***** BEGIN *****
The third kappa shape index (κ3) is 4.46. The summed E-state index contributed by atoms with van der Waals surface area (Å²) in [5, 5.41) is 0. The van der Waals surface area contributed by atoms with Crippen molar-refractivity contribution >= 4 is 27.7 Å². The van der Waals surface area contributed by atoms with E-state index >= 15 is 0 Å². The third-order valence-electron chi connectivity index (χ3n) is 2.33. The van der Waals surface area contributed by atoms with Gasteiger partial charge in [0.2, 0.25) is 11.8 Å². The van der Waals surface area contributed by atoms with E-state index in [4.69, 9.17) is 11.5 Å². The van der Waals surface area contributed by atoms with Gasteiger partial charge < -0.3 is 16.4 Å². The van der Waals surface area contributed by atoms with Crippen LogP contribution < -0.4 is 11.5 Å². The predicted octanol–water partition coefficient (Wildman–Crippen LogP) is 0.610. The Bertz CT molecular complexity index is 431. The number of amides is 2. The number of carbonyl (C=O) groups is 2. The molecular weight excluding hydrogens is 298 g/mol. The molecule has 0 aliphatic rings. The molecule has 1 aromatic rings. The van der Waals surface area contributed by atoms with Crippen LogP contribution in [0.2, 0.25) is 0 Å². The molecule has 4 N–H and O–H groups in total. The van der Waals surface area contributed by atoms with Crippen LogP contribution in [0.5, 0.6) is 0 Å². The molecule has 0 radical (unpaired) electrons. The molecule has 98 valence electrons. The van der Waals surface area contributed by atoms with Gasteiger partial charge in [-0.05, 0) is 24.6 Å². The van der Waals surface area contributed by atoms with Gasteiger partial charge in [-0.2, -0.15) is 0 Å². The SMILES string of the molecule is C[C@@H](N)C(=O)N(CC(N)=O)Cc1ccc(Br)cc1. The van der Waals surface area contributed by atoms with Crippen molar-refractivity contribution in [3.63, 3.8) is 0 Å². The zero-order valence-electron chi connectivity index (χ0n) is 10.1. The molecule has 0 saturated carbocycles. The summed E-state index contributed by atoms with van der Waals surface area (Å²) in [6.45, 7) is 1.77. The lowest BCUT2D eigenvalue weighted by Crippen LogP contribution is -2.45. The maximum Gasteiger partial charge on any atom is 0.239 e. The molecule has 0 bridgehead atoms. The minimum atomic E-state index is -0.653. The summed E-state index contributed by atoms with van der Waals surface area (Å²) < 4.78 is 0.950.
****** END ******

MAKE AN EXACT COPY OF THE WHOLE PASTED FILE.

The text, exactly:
The third kappa shape index (κ3) is 4.46. The summed E-state index contributed by atoms with van der Waals surface area (Å²) in [5, 5.41) is 0. The van der Waals surface area contributed by atoms with Crippen molar-refractivity contribution >= 4 is 27.7 Å². The van der Waals surface area contributed by atoms with E-state index >= 15 is 0 Å². The third-order valence-electron chi connectivity index (χ3n) is 2.33. The van der Waals surface area contributed by atoms with Gasteiger partial charge in [0.2, 0.25) is 11.8 Å². The van der Waals surface area contributed by atoms with E-state index in [4.69, 9.17) is 11.5 Å². The van der Waals surface area contributed by atoms with Gasteiger partial charge < -0.3 is 16.4 Å². The van der Waals surface area contributed by atoms with Crippen LogP contribution < -0.4 is 11.5 Å². The predicted octanol–water partition coefficient (Wildman–Crippen LogP) is 0.610. The Bertz CT molecular complexity index is 431. The number of amides is 2. The number of carbonyl (C=O) groups is 2. The molecular weight excluding hydrogens is 298 g/mol. The molecule has 0 aliphatic rings. The molecule has 1 aromatic rings. The van der Waals surface area contributed by atoms with Crippen LogP contribution in [0.2, 0.25) is 0 Å². The molecule has 4 N–H and O–H groups in total. The van der Waals surface area contributed by atoms with Crippen LogP contribution in [0.5, 0.6) is 0 Å². The molecule has 0 radical (unpaired) electrons. The molecule has 98 valence electrons. The van der Waals surface area contributed by atoms with Gasteiger partial charge in [-0.05, 0) is 24.6 Å². The van der Waals surface area contributed by atoms with Gasteiger partial charge in [-0.2, -0.15) is 0 Å². The SMILES string of the molecule is C[C@@H](N)C(=O)N(CC(N)=O)Cc1ccc(Br)cc1. The van der Waals surface area contributed by atoms with Crippen molar-refractivity contribution in [3.63, 3.8) is 0 Å². The zero-order valence-electron chi connectivity index (χ0n) is 10.1. The molecule has 0 saturated carbocycles. The summed E-state index contributed by atoms with van der Waals surface area (Å²) in [6.45, 7) is 1.77. The lowest BCUT2D eigenvalue weighted by Crippen LogP contribution is -2.45. The maximum Gasteiger partial charge on any atom is 0.239 e. The molecule has 0 bridgehead atoms. The minimum atomic E-state index is -0.653. The summed E-state index contributed by atoms with van der Waals surface area (Å²) < 4.78 is 0.950.